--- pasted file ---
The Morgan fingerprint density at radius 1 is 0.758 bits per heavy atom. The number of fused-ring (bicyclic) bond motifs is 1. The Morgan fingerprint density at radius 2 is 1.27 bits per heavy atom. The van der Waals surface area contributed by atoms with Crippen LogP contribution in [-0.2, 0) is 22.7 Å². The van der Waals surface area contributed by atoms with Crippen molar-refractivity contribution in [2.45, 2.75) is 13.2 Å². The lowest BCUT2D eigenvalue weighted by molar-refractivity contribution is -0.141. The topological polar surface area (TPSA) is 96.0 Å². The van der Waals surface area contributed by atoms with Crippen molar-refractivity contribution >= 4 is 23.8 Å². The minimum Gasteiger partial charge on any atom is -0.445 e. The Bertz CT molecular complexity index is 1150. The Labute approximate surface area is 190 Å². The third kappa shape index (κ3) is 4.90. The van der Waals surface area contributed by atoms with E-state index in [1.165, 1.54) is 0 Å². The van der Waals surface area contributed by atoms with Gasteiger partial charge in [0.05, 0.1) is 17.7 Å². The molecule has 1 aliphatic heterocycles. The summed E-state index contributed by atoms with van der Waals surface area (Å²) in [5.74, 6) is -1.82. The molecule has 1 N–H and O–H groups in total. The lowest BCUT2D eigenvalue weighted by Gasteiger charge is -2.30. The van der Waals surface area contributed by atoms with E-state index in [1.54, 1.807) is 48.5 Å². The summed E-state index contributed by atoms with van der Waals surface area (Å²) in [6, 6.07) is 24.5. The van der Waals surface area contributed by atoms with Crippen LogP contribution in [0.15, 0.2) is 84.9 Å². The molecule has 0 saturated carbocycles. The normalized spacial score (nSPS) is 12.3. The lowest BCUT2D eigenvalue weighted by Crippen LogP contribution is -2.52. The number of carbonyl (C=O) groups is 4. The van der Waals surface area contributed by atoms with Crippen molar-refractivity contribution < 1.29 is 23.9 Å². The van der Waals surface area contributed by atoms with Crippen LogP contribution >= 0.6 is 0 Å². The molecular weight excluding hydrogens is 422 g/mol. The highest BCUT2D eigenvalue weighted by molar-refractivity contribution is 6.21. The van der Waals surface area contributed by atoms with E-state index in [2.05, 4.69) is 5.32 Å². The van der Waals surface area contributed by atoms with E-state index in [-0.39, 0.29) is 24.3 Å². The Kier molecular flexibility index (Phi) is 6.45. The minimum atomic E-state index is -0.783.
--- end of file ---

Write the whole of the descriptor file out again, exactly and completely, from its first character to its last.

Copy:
The Morgan fingerprint density at radius 1 is 0.758 bits per heavy atom. The number of fused-ring (bicyclic) bond motifs is 1. The Morgan fingerprint density at radius 2 is 1.27 bits per heavy atom. The van der Waals surface area contributed by atoms with Crippen LogP contribution in [-0.2, 0) is 22.7 Å². The van der Waals surface area contributed by atoms with Crippen molar-refractivity contribution in [2.45, 2.75) is 13.2 Å². The lowest BCUT2D eigenvalue weighted by molar-refractivity contribution is -0.141. The topological polar surface area (TPSA) is 96.0 Å². The van der Waals surface area contributed by atoms with Crippen molar-refractivity contribution >= 4 is 23.8 Å². The minimum Gasteiger partial charge on any atom is -0.445 e. The Bertz CT molecular complexity index is 1150. The Labute approximate surface area is 190 Å². The third kappa shape index (κ3) is 4.90. The van der Waals surface area contributed by atoms with E-state index in [1.165, 1.54) is 0 Å². The van der Waals surface area contributed by atoms with Gasteiger partial charge in [0.05, 0.1) is 17.7 Å². The molecule has 1 aliphatic heterocycles. The summed E-state index contributed by atoms with van der Waals surface area (Å²) in [5.74, 6) is -1.82. The molecule has 1 N–H and O–H groups in total. The lowest BCUT2D eigenvalue weighted by Gasteiger charge is -2.30. The van der Waals surface area contributed by atoms with E-state index in [1.54, 1.807) is 48.5 Å². The summed E-state index contributed by atoms with van der Waals surface area (Å²) in [6, 6.07) is 24.5. The van der Waals surface area contributed by atoms with Crippen LogP contribution in [0.15, 0.2) is 84.9 Å². The molecule has 0 saturated carbocycles. The normalized spacial score (nSPS) is 12.3. The lowest BCUT2D eigenvalue weighted by Crippen LogP contribution is -2.52. The number of carbonyl (C=O) groups is 4. The van der Waals surface area contributed by atoms with Crippen molar-refractivity contribution < 1.29 is 23.9 Å². The van der Waals surface area contributed by atoms with Crippen LogP contribution >= 0.6 is 0 Å². The molecular weight excluding hydrogens is 422 g/mol. The highest BCUT2D eigenvalue weighted by molar-refractivity contribution is 6.21. The van der Waals surface area contributed by atoms with E-state index in [2.05, 4.69) is 5.32 Å². The van der Waals surface area contributed by atoms with E-state index in [-0.39, 0.29) is 24.3 Å². The Kier molecular flexibility index (Phi) is 6.45. The minimum atomic E-state index is -0.783.